Trick Layout Examples
Trick Layout Examples
As mentioned in the when to use "Trick" Layouts article, the Storm Tropical Storm was the basis of our testing. We start by marking the Mass Bias on a line 6 3/4 from the pin through the C.G.
For these "Trick" Layouts we will use a predetermined PAP of 5" over and 1" up for a right handed bowler. All "Trick" Layouts should be layed out in conjunction with a bowler's Positive Axis Point.
"High Flare: Smooth" Trick Layout
The first layout we will discuss is the "High Flare: Smooth" Trick Layout.
You will first make a horizontal line 1" from the pin to the VAL, and draw a vertical line from that mark down through the Mass Bias. On that line you will draw a line from the pin onto that line at 3 3/8" and use that mark as your PAP. The weighthole will be located 3" right of the bowler's grip center and 1 1/2" up with a 7/8th bit drilled 2 1/2" deep to remove excess side and finger weight. The Final Layout will look like this.
We found out that with this "High Flare Smooth" layout on this coverstock, we were able to use a high pin placement and still get the maximum flare potential out of the ball. Our tester, has a speed of 16.5-17mph and a revrate of 340rpms. He was able to get 4" of flare and a terrific read of the midlane with a strong and continuous arc that was not penalized by getting the ball into the friction zone early. This ball provided a strong arc in the oil line, as well as with shots thrown into the friction without hooking as soon as it saw the dry boards.
"250 degree strong backend" layout
The next layout we will be looking at is the "250 degree strong backend" layout.
This layout calls for the pin to be no further out than 2" from the C.G. so a weighthole will not be needed. The pin height above the midline is to be 1 1/4" and the Pin to PAP distance is to be 4 1/2". The Mass bias is to be placed at 250 degrees. This layout caused a "herky jerk" skid/snap motion that appeared to be over-under in its first testing. What we found out is that when the shot called for a very direct line outside of the first arrow(as it was tested on the Cheetah Pattern), we were able to draw a strong skid-snap reaction and not have the ball hook early in the friction zone. When the shot forces you to play direct and you need an angular motion at the breakpoint, the 250 degree layout was very effective.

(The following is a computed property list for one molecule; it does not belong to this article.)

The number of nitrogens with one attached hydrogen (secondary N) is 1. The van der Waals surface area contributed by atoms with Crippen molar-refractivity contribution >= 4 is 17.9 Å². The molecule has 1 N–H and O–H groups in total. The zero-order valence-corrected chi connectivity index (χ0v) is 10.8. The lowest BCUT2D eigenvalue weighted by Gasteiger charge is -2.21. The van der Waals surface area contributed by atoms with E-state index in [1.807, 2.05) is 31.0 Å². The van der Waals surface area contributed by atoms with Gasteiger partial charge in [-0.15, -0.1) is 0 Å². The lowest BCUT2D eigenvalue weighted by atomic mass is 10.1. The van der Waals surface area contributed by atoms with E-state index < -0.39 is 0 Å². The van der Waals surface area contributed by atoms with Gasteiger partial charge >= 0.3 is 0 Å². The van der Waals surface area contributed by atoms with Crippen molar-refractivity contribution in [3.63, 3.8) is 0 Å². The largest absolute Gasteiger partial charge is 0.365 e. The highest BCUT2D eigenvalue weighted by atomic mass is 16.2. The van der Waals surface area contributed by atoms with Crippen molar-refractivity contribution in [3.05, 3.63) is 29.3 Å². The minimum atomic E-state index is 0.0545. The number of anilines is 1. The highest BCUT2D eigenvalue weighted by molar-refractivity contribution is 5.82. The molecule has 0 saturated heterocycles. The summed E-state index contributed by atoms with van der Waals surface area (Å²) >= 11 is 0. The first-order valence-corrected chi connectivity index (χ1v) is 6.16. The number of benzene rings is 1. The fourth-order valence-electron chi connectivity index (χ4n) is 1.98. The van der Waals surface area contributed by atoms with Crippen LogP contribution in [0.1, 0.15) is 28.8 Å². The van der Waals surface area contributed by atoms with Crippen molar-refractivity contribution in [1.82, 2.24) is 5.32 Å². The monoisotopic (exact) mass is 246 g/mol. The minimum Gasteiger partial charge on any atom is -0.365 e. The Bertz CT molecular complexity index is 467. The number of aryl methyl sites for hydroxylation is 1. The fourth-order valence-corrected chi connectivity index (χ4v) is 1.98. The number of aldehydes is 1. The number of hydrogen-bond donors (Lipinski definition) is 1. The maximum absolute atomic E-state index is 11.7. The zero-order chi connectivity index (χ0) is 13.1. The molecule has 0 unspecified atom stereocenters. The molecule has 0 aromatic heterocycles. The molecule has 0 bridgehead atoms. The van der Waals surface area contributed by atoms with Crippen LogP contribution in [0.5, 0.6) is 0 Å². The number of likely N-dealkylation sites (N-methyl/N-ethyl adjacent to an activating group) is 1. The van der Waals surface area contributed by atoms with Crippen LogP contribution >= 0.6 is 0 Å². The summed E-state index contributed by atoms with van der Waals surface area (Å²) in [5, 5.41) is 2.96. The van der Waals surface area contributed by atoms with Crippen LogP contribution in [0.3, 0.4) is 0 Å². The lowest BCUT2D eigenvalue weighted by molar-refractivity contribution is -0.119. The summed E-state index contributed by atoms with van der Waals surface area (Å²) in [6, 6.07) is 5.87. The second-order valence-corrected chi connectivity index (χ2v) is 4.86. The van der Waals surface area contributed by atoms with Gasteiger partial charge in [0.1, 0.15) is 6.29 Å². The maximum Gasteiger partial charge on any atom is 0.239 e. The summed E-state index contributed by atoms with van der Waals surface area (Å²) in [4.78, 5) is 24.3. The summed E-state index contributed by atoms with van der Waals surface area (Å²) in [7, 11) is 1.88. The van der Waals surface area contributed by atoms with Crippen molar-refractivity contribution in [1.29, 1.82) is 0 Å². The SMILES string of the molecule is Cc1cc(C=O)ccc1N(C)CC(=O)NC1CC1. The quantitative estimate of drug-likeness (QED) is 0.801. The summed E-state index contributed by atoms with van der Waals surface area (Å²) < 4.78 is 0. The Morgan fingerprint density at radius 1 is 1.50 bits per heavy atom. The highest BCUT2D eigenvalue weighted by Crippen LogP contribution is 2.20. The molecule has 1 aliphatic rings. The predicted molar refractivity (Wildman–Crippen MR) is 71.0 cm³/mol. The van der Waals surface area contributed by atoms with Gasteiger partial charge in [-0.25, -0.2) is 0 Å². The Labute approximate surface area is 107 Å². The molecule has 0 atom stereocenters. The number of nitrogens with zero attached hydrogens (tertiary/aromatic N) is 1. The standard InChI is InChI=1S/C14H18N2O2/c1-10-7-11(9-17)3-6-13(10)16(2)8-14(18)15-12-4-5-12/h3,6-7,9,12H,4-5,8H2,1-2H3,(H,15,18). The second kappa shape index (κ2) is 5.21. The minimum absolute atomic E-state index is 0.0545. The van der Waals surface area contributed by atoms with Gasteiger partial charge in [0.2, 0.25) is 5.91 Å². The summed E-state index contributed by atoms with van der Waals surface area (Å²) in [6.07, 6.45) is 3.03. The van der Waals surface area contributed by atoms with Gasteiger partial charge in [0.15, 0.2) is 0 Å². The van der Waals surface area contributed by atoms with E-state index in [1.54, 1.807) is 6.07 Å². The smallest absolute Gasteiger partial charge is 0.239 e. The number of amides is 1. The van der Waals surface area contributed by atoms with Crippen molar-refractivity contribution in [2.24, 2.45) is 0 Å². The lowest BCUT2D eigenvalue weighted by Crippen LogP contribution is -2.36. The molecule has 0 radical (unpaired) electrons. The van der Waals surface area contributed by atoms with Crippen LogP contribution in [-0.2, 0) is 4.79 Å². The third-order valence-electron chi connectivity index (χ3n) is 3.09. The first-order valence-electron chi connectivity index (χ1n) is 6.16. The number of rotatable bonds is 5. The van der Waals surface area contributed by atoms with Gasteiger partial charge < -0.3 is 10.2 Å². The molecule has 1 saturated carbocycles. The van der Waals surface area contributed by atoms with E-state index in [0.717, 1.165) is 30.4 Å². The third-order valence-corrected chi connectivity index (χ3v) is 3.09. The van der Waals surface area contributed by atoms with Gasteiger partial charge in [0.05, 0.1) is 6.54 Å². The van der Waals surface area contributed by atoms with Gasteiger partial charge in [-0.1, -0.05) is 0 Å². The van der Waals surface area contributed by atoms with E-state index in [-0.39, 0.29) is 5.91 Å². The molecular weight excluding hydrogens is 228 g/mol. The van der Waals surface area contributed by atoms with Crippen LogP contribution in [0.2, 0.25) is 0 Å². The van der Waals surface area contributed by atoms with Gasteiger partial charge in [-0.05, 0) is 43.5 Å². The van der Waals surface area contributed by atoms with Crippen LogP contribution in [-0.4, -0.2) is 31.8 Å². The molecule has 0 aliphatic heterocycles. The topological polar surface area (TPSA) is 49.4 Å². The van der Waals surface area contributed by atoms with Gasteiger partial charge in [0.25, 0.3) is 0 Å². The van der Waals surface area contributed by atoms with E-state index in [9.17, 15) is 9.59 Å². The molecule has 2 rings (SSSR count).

"320 Degree: High Flare:Hook/Set" Layout
The next layout we will be looking at is the "320 Degree: High Flare:Hook/Set" Layout.
This layout is based on a PAP of 5" right and 1" up. This layout calls for the Pin to be placed 3" from the PAP and 2" above the midline. The Mass Bias angle from the center of grip will be 320 degrees. A top weight no higher than 2.75oz is needed. The weighthole will be placed 1 1/2" above the bowler's PAP with a 1" bit 2 3" deepand pitched at 1 1/4 reverse on the vertical and 0 lateral. This hole will remove the excess side and fingerweight and will also give you the forward roll on the backend. This layout maximizes the flare potential in heavier volumes of head oil and revs extremely strong in the midlane. This strong/early flare enables the ball to start hooking very early in an abrupt manner and roll forward on the last 3-5 feet from the pins. This is great for playing lanes with an extreme wet-dry from front to back, or side to side that have a large volume of head oil. Due to it's early rolling nature, it covers up mistakes of throwing the ball too fast or missing the "hit" on the ball at the bottom. While it makes a strong and abrupt move early, the forward roll into the pins will assure a strong finish and keep you safe from "diving" into the head pin on lanes with strong backends.
Dp3 22:17, 21 August 2007 (EDT)DJ Marshall -Twelve In a Row Pro Shop. Hyattsville, MD